Author: Lenard Monkman


There are literally Indigenous youth out here who would love nothing more, than to shed their brown skin to become white. I’ve witnessed them talk and write about it. I have brown skin. I also have a great grandparent who was Scottish. I would never be able to, suddenly take that identity on. My brown skin would never allow it, and my family would think I’m ridiculous. After all of the adoption ceremonies and cotton swab DNA tests, Joseph Boyden has come out swinging and says that he will not be silenced. There is a lot of money to be made from him being able to take that identity on, but only someone like him would be able to pull it off. Most Indigenous people that I know that self-identify, don’t have to jump through the hoops that he has to take that identity on. He went through all of that work and couldn’t pull out some family photos? A lot of people wouldn’t dig into someone’s personal history when they know who your family is. If your family married out, denied, and lived anglo-christian lifestyles for X-generations, what is your connection?


When the Boyden story broke in December, I knew that it was going to be a massive. What I didn’t know at the time, was just how divisive the issue would be. For at least a month, we couldn’t escape the online discussions in the numerous articles, and through social media. I have seen both sides of the arguments. There are many non-Indigenous folks who have watched the narrative unfold and agree that he is, without a doubt, Indigenous. There are many Indigenous folks who think that he has done nothing more than appropriate an Indigenous identity to cash in on lucrative book deals and speaking engagements.


There is no doubting the fact that the man can write. We wouldn’t be talking about him if he couldn’t.


All of this has meant that Indigenous people overall, have become more divided. With many Indigenous folks, the Indian Act determines who is and who isn’t an Indian. Many of our people over the last 150 years have been systematically pushed away from that identity through residential schools and the child welfare system, only to see themselves on the outside looking in.


From a political standpoint, Boyden represents the challenge that is facing Indigenous self-determination, and our ability to decide who is a member. With ongoing rhetoric suggesting that we are nations, this discussion on identity brings a more serious matter to the forefront. How are we able to move forward in this country if we are unable to decide our own members?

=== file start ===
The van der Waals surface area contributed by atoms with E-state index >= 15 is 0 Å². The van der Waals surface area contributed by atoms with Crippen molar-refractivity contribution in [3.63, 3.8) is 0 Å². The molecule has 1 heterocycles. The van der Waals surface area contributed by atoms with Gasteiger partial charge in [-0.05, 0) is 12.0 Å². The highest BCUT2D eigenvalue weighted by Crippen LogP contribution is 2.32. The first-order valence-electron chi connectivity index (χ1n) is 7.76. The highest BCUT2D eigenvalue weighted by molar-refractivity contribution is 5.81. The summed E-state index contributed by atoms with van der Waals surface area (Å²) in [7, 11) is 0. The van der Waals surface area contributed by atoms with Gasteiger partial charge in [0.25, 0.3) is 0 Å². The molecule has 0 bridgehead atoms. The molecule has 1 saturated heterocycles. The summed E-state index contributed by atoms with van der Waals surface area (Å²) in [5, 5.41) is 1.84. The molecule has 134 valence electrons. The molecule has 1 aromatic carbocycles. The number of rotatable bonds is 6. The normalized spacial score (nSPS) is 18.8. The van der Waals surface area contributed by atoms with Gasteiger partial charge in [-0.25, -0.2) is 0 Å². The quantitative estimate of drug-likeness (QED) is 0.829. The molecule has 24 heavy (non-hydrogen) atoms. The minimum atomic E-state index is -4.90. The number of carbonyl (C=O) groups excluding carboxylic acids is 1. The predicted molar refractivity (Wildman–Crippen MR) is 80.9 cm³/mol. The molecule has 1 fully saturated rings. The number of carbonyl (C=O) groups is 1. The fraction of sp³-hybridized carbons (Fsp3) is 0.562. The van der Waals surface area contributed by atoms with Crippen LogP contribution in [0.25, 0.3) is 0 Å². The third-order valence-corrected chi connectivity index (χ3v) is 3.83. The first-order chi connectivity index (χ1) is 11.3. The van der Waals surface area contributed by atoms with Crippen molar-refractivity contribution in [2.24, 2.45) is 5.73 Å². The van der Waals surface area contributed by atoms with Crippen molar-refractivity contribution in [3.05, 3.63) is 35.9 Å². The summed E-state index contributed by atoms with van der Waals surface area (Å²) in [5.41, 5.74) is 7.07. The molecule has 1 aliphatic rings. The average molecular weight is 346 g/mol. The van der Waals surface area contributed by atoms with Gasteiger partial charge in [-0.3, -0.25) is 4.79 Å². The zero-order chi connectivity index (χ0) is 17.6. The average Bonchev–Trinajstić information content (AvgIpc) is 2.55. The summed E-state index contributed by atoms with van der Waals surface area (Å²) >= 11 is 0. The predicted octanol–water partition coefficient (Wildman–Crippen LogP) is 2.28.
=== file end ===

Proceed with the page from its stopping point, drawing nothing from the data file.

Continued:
There is no doubt in my mind that Boyden has done some great philanthropic work in and for Indigenous communities. I know that there are Indigenous folks out there who would disagree, but I think that any time someone uses their stature and platform to further the Indigenous cause, I see it as a win. Gord Downie was a perfect example of that. 

Boyden is different though.

He has written throughout his career as an Indigenous person, taking up space talking about the plights that our people have faced. Has taken the steps to go through ceremony, name drop and eventually take the DNA tests to prove that he is a mixed-blood “mutt.”

The most troubling issue of all is the fact that there are many Indigenous people who have been completely caught off-guard by the whole conversation on what it means to be Indigenous. This needs to happen. As ugly as it has been, it is also an opportunity for Indigenous nations to sit down and decide who is and who isn’t a member of their communities. I am not talking about specific Indian reserves, but rather real Indigenous nations. We need to have internal conversations, while non-Indigenous Canada sits back and watches the drama unfold.

At the end of the day, it is not up to me to decide who is or who isn’t an Indian. I probably have as much or more Scottish blood as he has Indigenous blood, and I know that I would never be able to pull off that identity, no matter how many Scottish ceremonies or Scottish people vouched for me.


It’s not a witch hunt. It’s not a personal attack on the guy. There are ways to be a good ally without saying that you are actually an Indian. I see these people every single day.


So if he is indeed a self-identified Indian, is it safe to say that he is the most divisive “Indian” in Indian country.